Australia's Qantas airline is making deeper cuts to its flights, with Asia and the United States hit the hardest.
The company said it would reduce international flights by nearly 25 percent as it sees demand fall from passengers worried about the Covid-19 coronavirus.
Qantas and its budget airline Jetstar will reduce operations for the next six months.
It is the latest carrier to make cutbacks, aimed at weathering the storm from a sharp drop in passengers.
Yesterday, Air New Zealand scrapped its financial forecasts for the current year, cut more services, froze hiring and its chief executive took a pay cut, as it responds to the Covid-19 threat.
Qantas will ground eight of its 10 double-decker Airbus A380s and replace them with smaller planes while reducing the frequency of flights.
"We expect lower demand to continue for the next several months, so rather than taking a piecemeal approach we're cutting capacity out to mid-September," Qantas chief executive Alan Joyce said.
He said he will forgo some of his A$24m ($A24.9m) salary while other Qantas executives will take a 30 percent pay cut during the downturn.
The widespread airline cuts follow the spread of the coronavirus into Europe and the US which has resulted in a significant drop in demand.
US carriers have been slashing flights, following the lead from Asian and European airlines. As the industry struggles, it is introducing hiring freezes and asking staff to take unpaid leave along with grounding planes.
The International Air Transport Association, a trade body, estimates the virus could reduce passenger revenue globally this year by between $US63 billion ($NZ99.7b) and $113 billion ($NZ178.9b).
UK-based Flybe was the first casualty, going into administration last week. Analysts warn others could follow.
Virgin Atlantic admits flying near-empty planes
Virgin Atlantic has confirmed it has been forced to operate some near-empty flights after bookings were dented by the coronavirus outbreak.
It is operating the flights to try to retain take-off and landing slots at major airports such as Heathrow.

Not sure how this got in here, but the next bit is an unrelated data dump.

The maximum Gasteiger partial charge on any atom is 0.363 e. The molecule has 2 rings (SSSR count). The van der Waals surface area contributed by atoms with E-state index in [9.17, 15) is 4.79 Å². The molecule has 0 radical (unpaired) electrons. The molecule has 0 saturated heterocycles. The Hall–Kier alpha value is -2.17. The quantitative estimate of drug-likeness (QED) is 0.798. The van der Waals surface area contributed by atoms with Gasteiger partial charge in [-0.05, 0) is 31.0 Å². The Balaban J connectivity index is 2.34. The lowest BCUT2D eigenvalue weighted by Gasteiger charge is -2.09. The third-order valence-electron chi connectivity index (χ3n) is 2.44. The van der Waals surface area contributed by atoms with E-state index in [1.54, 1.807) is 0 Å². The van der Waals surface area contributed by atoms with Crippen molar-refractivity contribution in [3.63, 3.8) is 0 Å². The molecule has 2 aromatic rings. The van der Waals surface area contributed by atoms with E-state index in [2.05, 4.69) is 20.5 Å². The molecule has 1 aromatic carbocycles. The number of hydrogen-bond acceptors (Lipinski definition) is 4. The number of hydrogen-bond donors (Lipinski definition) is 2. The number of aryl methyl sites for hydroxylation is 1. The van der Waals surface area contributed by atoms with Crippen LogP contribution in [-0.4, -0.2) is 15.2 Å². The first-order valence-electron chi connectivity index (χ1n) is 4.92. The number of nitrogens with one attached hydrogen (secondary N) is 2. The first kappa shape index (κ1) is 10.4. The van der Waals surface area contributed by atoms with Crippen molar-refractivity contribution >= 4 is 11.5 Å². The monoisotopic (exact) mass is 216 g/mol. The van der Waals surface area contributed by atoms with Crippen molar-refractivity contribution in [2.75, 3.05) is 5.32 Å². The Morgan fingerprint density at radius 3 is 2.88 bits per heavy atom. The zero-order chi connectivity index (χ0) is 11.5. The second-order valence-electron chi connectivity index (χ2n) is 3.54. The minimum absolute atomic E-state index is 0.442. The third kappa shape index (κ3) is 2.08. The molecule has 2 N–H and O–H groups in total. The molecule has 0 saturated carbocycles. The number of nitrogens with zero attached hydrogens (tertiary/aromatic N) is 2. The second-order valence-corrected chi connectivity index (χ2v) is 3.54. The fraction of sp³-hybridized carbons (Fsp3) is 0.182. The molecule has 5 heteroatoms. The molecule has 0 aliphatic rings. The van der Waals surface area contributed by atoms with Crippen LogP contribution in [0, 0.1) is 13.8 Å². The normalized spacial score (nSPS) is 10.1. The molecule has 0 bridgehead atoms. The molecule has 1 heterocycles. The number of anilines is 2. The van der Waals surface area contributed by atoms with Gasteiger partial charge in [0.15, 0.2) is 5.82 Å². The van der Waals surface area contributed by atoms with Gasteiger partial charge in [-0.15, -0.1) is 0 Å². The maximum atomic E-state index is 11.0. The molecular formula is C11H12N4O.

Under European law, if flights are not operated, slots have to be forfeited.
UK Transport Secretary Grant Shapps has written to the European Commission, asking for rules on slot allocation to be relaxed during the outbreak.
Other carriers are thought to be taking similar steps - even reportedly flying so-called "ghost planes" with no passengers on board at all in order to safeguard their presence at major hubs.
'Use it or lose it'
On some routes passenger numbers have halved and carriers have been cancelling services.
However, this could cause them a serious problem, particularly if they fly out of large or heavily congested airports. Under international guidelines, which are enshrined in European law, take-off and landing slots at these airports are limited.
In the UK, the rules apply to Heathrow, Gatwick, Stansted, Manchester, London Luton and London City.
Slots are granted according to historical rights at these airports. If, for example, a carrier operated a particular schedule through the summer season last year, it retains the right to those same slots this summer.
But there is a catch. Under the "use it or lose it" rule, slots have to be used at least 80 percent of the time. If an airline fails to reach that threshold, the slots are put back into a pool and allocated to other carriers.
Although they are technically granted for free, there is a thriving secondary market on which the most desirable slots can change hands for significant sums - tens of millions of pounds across a season. So airlines are very reluctant to lose them.
The rule has already been suspended on routes to China and Hong Kong, but still applies elsewhere.
"Passenger demand for air travel has dramatically fallen due to Covid-19 and in some instances we are being forced to fly almost empty planes or lose our valuable slots", said Shai Weiss, chief executive of Virgin Atlantic.
One UK carrier has said that unless the rules change, it will have to operate 32 flights over the next two weeks with only 40 percent of the aircraft occupied. That would leave more than 5000 seats empty.
'Wasting money and fuel'
Airlines are now lobbying hard for the rules to be relaxed.
Tim Alderslade, chief executive of the industry body Airlines UK, said: "It makes no sense whatsoever under these unique and challenging circumstances to force airlines to fly empty aircraft, wasting money and fuel and creating carbon emissions".
He added: "We urgently need a temporary suspension of the rule - as happened during the financial crisis - to allow airlines to respond to demand and use their aircraft efficiently."
However, if the rules are to be relaxed, the decision will have to come from Brussels. Although the UK has officially withdrawn from the European Union (EU), an EU regulation on slot allocation still applies.